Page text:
We all have to present our work to others at some point in our graduate careers, and this commitment to public speaking can lead to real anxiety for some individuals. I know this because I used to be in that group. I have been so anxious before a 12 minute talk that my hands actually went numb from the terror, my pulse started racing, and I ended up speaking so fast that my 12 minute talk became 9 minutes, tops. That leaves a lot of room for awkward silence.
So how do we learn to manage our public speaking anxiety? Some would suggest simple hacks: use confident body language, speak slowly and in a deeper tone, or my least favorite “picture your audience in their underwear,” which is most definitely the LAST thing I want to think about during a talk. While these hacks can be helpful for people with minor issues they are by no means sufficient if you are experiencing serious anxiety prior to public speaking events.
You might have public speaking or performance anxiety if you have experienced any of the following before giving a talk:
- clammy hands
- rapid heart rate
- shortness of breath
- muscle tension,
- confusion or losing your train of thought
- upset stomach
- shaky voice
At this point I think just about everyone can say yes to experiencing at least one of these prior to public speaking. Thankfully, since my numb-hands-speedtalk days I’ve learned some new ways to manage public speaking anxiety.
Know your stuff: This is the most important part for dealing with anxiety related to graduate level and professional presentations. Minor hacks such as puffing up like a fish to project confidence and lowering your voice will not help you if you don’t know the material. This happens to me on a regular basis: I do just fine presenting my own work (which I know) but the moment I have to present for journal club (where one student reviews a recently published paper in depth in front the of the department) I start getting anxious because I am presenting work I am unfamiliar with.
Make sure that you give yourself plenty of time to go over your talk before hand. One trick that has helped me immensely is to structure my slides so that the end of each slide leads directly to the next. By building in and practicing transitions you are much less likely to get lost, and your audience will appreciate having a cohesive narrative in your talk.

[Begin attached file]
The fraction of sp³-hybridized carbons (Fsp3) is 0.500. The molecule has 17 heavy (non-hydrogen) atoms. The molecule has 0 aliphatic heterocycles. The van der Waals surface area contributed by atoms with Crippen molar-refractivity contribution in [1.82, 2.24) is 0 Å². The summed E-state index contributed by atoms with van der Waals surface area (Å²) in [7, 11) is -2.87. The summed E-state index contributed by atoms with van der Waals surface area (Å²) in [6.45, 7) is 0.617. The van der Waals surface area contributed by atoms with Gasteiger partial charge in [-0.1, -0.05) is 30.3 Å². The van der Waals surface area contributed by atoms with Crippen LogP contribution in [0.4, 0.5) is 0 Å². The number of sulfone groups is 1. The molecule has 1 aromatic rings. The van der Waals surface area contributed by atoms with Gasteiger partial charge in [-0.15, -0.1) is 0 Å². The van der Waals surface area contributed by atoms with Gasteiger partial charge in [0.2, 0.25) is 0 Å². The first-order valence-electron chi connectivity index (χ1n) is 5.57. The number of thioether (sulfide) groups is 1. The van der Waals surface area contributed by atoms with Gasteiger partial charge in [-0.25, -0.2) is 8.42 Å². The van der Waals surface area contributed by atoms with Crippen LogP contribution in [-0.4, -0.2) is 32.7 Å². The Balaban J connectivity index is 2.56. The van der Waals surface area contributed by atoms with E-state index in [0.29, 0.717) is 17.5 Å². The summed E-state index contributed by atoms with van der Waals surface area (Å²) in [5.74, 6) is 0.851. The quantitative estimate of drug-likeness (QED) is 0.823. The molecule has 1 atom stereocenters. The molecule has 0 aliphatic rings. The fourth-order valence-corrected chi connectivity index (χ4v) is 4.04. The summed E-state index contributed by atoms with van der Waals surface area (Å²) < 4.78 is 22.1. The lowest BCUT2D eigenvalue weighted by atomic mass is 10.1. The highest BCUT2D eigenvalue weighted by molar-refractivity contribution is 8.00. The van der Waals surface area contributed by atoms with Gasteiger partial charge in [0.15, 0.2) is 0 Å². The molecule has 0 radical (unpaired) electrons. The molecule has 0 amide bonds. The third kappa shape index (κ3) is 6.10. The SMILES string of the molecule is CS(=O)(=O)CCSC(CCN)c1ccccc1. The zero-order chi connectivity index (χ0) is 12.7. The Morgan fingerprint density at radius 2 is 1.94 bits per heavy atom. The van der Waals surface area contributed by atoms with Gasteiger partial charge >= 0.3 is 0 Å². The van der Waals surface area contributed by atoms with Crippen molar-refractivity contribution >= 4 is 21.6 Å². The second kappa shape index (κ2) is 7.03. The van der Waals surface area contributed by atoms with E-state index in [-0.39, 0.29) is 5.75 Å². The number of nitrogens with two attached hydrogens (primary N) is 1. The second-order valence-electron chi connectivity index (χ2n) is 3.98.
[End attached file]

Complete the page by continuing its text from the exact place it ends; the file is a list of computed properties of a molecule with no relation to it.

Notes aren’t just for class: Even when you know your project inside and out it is still good to have some form of notes on hand–whether it is a general outline of your talk, important sources and citations, or specific technical details of experiments. You can do this the old fashioned way and have printed notes, but I recommend becoming familiar with the joy that is presenter view on PowerPoint . If you don’t know how to use it I highly recommend this approach as it allows you to have your notes for each slide displayed for you, but not your audience. However, not all presentation venues are set up for presenter view (a lot of conferences are like this, unfortunately) so keep a hard copy of your notes handy just in case.
Get (non-threatening) feedback: Next time you have a big anxiety-inducing speaking event coming up (thesis defense, anyone?) try running through your presentation for a small group of fellow students, professors, and other coworkers and get their feedback afterwards. This is an enlightening experience as sometimes what you are the most worried about no one notices, or you find out that you have a distracting tic that you never noticed.
Managing the anxiety response: Sometimes no amount of preparation can prevent your innate flight response when faced with public speaking. If you can’t stop your innate responses you can learn to manage them. Your audience has no idea your hands are numb, and no matter how bad the talk goes you will not be chased down with pitchforks.
When you feel yourself starting to get anxious remember that these feelings, while very much real, do not mean that you cannot give a great talk. The trick is learning to be separate from your anxiety by acknowledging it and allowing yourself to have that feeling, then deciding that even with the feeling you can move forward. It can take some practice learning how not to be overwhelmed by these feelings, but eventually you will be able to acknowledge them and move past them in order to accomplish your goal of giving a good presentation.